Arizona State University’s online tuition rate’s range anywhere from $480-$543 per credit hour (bachelor’s programs are 120 credit hours). Prices are the same for in- and out-of-state students.
That means that a student looking to take the 21 credits needs to pay around $10k- $11k up front.
That is a lot of money to pay upfront. That hurdle is one that may have caused many to stop taking courses in the first place. It is certainly possible to overcome the barrier with financial aid and scholarships, but the campaign seems a bit misleading.
Representatives from Starbucks originally indicated that students would be given scholarships or financial aid, seemingly from the company. It was later revealed by Arizona State University President Michael Crow, however, that Starbucks will not contribute any money toward that cost.
In reality, ASU is just going to charge workers a reduced tuition rate and that ASU will help students arrange financial aid through student loans and government assistance until they are reimbursed.
Starbucks will be phasing out its previous college program where employees received a discount on tuition at Strayer University, though current participants will be able to continue through 2015.
While ASU does have a highly rated online program with more than 40 majors, it is more limited than the previous program which covered any college or university. The new plan only applies to employees willing to take Arizona State’s online courses.
However, the previous program cannot even begin to compare in terms of financial reimbursement – it capped at $1,000.
According to an article published by The Huffington Post, “Laurel Harper, a Starbucks spokeswoman, said previously that the company’s analysis with ASU found most of its workers would qualify for federal Pell grants.”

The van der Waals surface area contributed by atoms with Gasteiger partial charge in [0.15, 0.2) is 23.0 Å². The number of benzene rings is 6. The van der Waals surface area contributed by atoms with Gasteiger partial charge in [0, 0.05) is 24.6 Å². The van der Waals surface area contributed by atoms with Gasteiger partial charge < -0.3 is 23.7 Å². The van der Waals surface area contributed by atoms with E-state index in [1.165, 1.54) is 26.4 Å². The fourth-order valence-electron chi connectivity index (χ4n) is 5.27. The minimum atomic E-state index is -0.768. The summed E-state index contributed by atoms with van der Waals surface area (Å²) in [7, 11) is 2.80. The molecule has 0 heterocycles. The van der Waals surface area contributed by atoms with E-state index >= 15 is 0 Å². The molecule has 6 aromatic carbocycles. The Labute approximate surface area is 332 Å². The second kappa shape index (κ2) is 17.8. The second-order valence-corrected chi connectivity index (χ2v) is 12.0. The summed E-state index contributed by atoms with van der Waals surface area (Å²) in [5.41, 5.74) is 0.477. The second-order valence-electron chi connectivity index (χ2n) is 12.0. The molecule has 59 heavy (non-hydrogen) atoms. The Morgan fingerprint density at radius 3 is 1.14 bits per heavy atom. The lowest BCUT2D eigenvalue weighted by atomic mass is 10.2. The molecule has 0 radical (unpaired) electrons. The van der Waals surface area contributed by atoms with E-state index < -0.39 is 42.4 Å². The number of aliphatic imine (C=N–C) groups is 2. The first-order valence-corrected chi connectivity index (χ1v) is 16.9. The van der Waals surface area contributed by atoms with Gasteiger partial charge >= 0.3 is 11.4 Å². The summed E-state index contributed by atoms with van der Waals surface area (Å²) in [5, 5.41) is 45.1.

If students do qualify for federal aid, Starbucks will have to pay even less out of pocket costs for their employees. In fact, the same article touched on a discussion with Matt Ryan, chief strategy officer for Starbucks. That article paraphrased a discussion with Ryan, where he noted that “if workers did qualify for grants…Starbucks could be responsible for very little, if anything.”
Overall, Increased Access to Education IS a Great Thing
The program will likely cost millions, depending on enrollment, which Starbucks is prepared to handle. ASU is preparing for a surge in enrollment as well.
“This is going to give our [employees] hope, opportunity and the freedom to believe in themselves and their careers for the long terms,” said Schultz.
“The Starbucks College Achievement Plan is part of the answer to the question ‘what is the role and responsibility of a public company,’ and for me it demonstrates the heart and the conscience of Starbucks.”
Learn more about the details of the new College Achievement Plan on the Starbucks web site.